Wednesday, July 27, 2011

Gods and Goddesses - Guest Post by Elizabeth Aston + Giveaway!

Erin's note: Readers, I am chuffed (yeah, there's no good American word for chuffed) to have author Elizabeth Aston guest-posting at Pagan Spirits today. She's here to talk about her favorite ancient goddesses and gods, and how they inspire her fiction. She came with goodies to give away. She's the author of six volumes of historical fiction based on one of my most recent obsessions, Pride and Prejudice. She also wrote the contemporary novel Writing Jane Austen. Without further ado, here's Elizabeth:

Ever since I first read the Greek myths as a child, I’ve been hooked. What a bunch they are, those Olympians and all the lesser hangers on. Raw power, raw emotion, raw sex, raw everything. But subtle with it, tricky, untrustworthy.

Cross them at your peril, mortals.

And the stories are so fabulous (literally). You can hear them again and again, in their original form and as they crop up in various versions in literature and opera and paintings and ballet and goodness knows where, and never grow tired of them.

They’re archetypes, of course, and archetypes are great for writers. Here’s Ares, god of war, angry, hot blooded, wanting to kill. Here’s Hera, the nagging wife, but the one you want beside you when you’re in labour. Hestia, goddess of the hearth, offering you a warm drink and checking that the guest room is just right. Hermes, made of quicksilver, carrying messages, up to all kinds of sly dealings. Surly Poseidon, drowning men for fun and causing the earth to shake, Hades, guarding the under world, Hecate, goddess of the moon, Artemis, virgin goddess of the hunt, great Athene, who lives on in those glorious Power Marys of Piero della Francesca. Zeus, taking his pleasure where he wishes (and he wishes often); austere, dangerous Apollo…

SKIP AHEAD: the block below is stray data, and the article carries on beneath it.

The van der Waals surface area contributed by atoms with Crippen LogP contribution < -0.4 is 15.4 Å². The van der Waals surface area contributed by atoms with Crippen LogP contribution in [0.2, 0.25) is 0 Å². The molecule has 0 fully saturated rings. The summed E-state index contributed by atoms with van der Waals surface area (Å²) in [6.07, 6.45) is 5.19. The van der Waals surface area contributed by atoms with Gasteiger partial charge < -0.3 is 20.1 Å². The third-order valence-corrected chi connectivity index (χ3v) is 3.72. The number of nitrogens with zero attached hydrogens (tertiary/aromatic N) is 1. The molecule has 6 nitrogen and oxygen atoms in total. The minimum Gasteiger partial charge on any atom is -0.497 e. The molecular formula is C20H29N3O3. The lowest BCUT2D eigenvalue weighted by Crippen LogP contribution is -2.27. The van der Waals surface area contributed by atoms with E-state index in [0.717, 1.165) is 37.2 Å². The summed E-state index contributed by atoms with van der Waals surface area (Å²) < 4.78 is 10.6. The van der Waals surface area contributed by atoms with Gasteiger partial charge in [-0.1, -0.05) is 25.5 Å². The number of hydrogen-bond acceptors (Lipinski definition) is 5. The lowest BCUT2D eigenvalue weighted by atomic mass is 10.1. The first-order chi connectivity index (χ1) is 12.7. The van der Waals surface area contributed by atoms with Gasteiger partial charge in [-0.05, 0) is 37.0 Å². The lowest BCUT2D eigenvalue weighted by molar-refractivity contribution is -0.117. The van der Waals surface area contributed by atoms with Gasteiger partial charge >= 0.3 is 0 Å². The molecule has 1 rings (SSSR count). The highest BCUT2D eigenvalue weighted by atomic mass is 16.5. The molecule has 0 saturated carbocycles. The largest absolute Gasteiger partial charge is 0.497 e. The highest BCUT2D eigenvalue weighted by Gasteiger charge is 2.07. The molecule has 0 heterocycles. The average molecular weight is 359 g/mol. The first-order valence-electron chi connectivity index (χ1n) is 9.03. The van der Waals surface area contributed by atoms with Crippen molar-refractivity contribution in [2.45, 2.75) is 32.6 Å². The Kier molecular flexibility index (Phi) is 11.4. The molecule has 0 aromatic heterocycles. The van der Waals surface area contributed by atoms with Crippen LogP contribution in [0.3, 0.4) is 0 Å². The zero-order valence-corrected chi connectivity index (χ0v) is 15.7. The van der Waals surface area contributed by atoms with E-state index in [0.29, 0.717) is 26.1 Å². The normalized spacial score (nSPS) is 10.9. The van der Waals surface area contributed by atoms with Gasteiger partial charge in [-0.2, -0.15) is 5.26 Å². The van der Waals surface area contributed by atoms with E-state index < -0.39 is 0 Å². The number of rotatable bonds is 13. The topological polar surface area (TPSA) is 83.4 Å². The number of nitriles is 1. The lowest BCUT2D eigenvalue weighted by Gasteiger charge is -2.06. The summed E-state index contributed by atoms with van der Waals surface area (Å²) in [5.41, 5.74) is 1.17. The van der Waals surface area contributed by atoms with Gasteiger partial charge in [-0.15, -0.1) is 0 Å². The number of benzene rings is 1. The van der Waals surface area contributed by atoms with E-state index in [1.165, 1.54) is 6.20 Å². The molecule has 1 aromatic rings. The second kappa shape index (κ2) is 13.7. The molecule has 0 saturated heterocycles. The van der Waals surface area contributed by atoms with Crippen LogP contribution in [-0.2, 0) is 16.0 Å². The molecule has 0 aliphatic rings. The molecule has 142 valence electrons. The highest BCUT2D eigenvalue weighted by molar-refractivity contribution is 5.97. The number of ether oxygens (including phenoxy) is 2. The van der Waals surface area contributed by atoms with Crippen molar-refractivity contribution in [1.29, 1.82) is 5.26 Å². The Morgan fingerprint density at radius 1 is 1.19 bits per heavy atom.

And just think what they got up to, all that time on their hands, nectar to drink, immortality. Sex, for one thing. Lots of sex, much of it extremely dodgy, but they certainly knew how to enjoy themselves.

Do I believe in them? Of course not, how could I, modern woman as I am? However, I do have a Janus pot at my front door, to honour the god of the threshold, and a Medusa pot (her snaky glare deters burglars). And which of us hasn’t heard the call of the gods, at one time or another?

A favourite of mine is Dionysus. Not the fat, rackety Bacchus, but the glowing young man with a leopard skin. He’s trouble, he stirs everything up, but without him, life would be dull, dull, dull. He’s the god of wine, and he brings liberation, anarchy, upheaval and the unexpected. Dionysus is the Lord of the Dance, and that’s why, in Unholy Harmonies, my character Issur, another name for Dionysus, is a dancer, a classically trained dancer, who arrives as a dancing telegram in the house of Sadie, an abandoned wife, and proceeds to carry out a devastatingly sensuous strip tease.